Q&A with Stéphanie, working holiday employee at a ski resort in Banff, Canada

Published: 09-06-2022

pvtistes : Hi Stéphanie! Can you tell us a bit more about yourself? 
Stéphanie : My name is Stéphanie, I’m French, and I’m 34. I’m an experienced traveller and I’ve lived in several countries. I’ve been in Canada since June 2021 and this is my fourth Working Holiday experience.
pvtistes : Why did you pick Canada as your new Working Holiday destination?
Stéphanie : It’s a bit of a long story! I lived in Finland and Sweden for a while, then I tried to apply for a Working Holiday permit to Canada but my profile wasn’t drawn from the pool of candidates. So instead, I went to Chile, then to New Zealand, and I eventually ended up in Australia—with a Working Holiday permit for each. I was considering Argentina next when borders started closing because of the pandemic. 

Canada reopened the Working Holiday program on March 1, 2021. For this specific season, candidates had to provide proof of a valid job offer to receive an invitation to apply. I found a job in Tadoussac, Quebec, got my Working Holiday permit, and I spent my first summer in Quebec. Then I drove across the country to Banff, Alberta, where I’m currently working.



Stephanie Banff station de ski

pvtistes : How did you find your ski resort job, and what are you doing, exactly?
Stéphanie : I browsed Western Canada ski resort websites for “help wanted” ads and leaned on my network. I applied for jobs at several resorts, and I eventually accepted a position at Sunshine Village in Banff, because I had heard the scenery was absolutely gorgeous.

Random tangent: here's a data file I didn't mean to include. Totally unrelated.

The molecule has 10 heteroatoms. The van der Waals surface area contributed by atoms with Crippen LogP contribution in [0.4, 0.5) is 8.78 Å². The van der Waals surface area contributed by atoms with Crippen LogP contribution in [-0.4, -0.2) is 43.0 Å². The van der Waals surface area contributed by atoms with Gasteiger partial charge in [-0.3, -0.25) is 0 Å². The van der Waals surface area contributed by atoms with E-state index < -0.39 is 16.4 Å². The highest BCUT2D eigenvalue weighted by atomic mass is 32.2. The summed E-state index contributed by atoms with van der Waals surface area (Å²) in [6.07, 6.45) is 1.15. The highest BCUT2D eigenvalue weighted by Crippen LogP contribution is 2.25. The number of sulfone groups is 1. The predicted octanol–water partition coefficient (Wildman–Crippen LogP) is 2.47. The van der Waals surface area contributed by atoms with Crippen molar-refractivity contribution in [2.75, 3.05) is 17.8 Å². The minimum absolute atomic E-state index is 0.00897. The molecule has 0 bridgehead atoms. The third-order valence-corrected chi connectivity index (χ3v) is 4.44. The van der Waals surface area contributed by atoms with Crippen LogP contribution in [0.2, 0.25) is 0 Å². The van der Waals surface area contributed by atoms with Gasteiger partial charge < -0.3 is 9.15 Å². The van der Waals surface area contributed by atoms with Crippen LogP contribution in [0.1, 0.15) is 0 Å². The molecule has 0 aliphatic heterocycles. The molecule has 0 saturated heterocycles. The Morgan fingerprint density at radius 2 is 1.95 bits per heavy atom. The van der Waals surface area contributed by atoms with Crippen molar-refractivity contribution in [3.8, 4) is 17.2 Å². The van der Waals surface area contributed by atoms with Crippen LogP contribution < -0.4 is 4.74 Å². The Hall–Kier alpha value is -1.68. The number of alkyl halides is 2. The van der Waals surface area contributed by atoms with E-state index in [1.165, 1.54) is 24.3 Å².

I work at the ski resort’s hotel. I’m a houseperson, which means that I am in charge of housekeeping in common areas of the hotel, dealing with customer requests, and preparing and receiving linens (sheets, towels, etc.) and the various necessary cleaning supplies.

My job comes with a few perks. First off, I get to live right in the middle of the Canadian Rockies. The work shifts (morning, day or evening) plus days off offer me enough time off to go skiing or just take a break. I get a free ski pass and various discounts at the resort and in Banff, plus passes and discounts at other ski resorts in the area, as well as discounts on winter sports and outdoor equipment brands.

But there are downsides as well. Staff turnover, for instance, with team members quitting or being let go. I’m lucky though, I work with a small, reliable team. The season is seven months long, which is quite long and tiring considering employee turnover/shortage… and the number of tourists has been steadily increasing with COVID restrictions being lifted.



Stephanie Banff station de ski

pvtistes : Can you tell us more about your daily life at a ski resort?